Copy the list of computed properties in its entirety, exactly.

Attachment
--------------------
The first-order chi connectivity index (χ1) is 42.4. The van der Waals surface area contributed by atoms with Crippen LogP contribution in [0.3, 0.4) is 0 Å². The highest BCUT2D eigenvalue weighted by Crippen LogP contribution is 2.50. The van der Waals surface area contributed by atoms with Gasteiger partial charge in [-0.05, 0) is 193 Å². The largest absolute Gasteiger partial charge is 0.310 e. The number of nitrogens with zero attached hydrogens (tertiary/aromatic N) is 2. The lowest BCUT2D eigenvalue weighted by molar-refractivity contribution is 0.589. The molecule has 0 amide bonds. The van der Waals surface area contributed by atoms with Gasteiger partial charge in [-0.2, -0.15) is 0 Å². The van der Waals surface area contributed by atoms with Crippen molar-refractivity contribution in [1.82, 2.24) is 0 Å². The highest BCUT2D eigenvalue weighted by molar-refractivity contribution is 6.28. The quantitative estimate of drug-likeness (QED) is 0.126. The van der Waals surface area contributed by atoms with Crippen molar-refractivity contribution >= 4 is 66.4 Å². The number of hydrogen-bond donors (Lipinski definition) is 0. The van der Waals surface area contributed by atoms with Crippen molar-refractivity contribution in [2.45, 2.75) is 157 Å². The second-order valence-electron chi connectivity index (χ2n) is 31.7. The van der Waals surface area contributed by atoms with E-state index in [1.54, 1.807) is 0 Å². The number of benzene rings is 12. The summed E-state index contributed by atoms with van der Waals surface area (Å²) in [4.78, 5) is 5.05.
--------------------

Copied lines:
The first-order chi connectivity index (χ1) is 42.4. The van der Waals surface area contributed by atoms with Crippen LogP contribution in [0.3, 0.4) is 0 Å². The highest BCUT2D eigenvalue weighted by Crippen LogP contribution is 2.50. The van der Waals surface area contributed by atoms with Gasteiger partial charge in [-0.05, 0) is 193 Å². The largest absolute Gasteiger partial charge is 0.310 e. The number of nitrogens with zero attached hydrogens (tertiary/aromatic N) is 2. The lowest BCUT2D eigenvalue weighted by molar-refractivity contribution is 0.589. The molecule has 0 amide bonds. The van der Waals surface area contributed by atoms with Gasteiger partial charge in [-0.2, -0.15) is 0 Å². The van der Waals surface area contributed by atoms with Crippen molar-refractivity contribution in [1.82, 2.24) is 0 Å². The highest BCUT2D eigenvalue weighted by molar-refractivity contribution is 6.28. The quantitative estimate of drug-likeness (QED) is 0.126. The van der Waals surface area contributed by atoms with Crippen molar-refractivity contribution >= 4 is 66.4 Å². The number of hydrogen-bond donors (Lipinski definition) is 0. The van der Waals surface area contributed by atoms with Crippen molar-refractivity contribution in [2.45, 2.75) is 157 Å². The second-order valence-electron chi connectivity index (χ2n) is 31.7. The van der Waals surface area contributed by atoms with E-state index in [1.54, 1.807) is 0 Å². The number of benzene rings is 12. The summed E-state index contributed by atoms with van der Waals surface area (Å²) in [4.78, 5) is 5.05.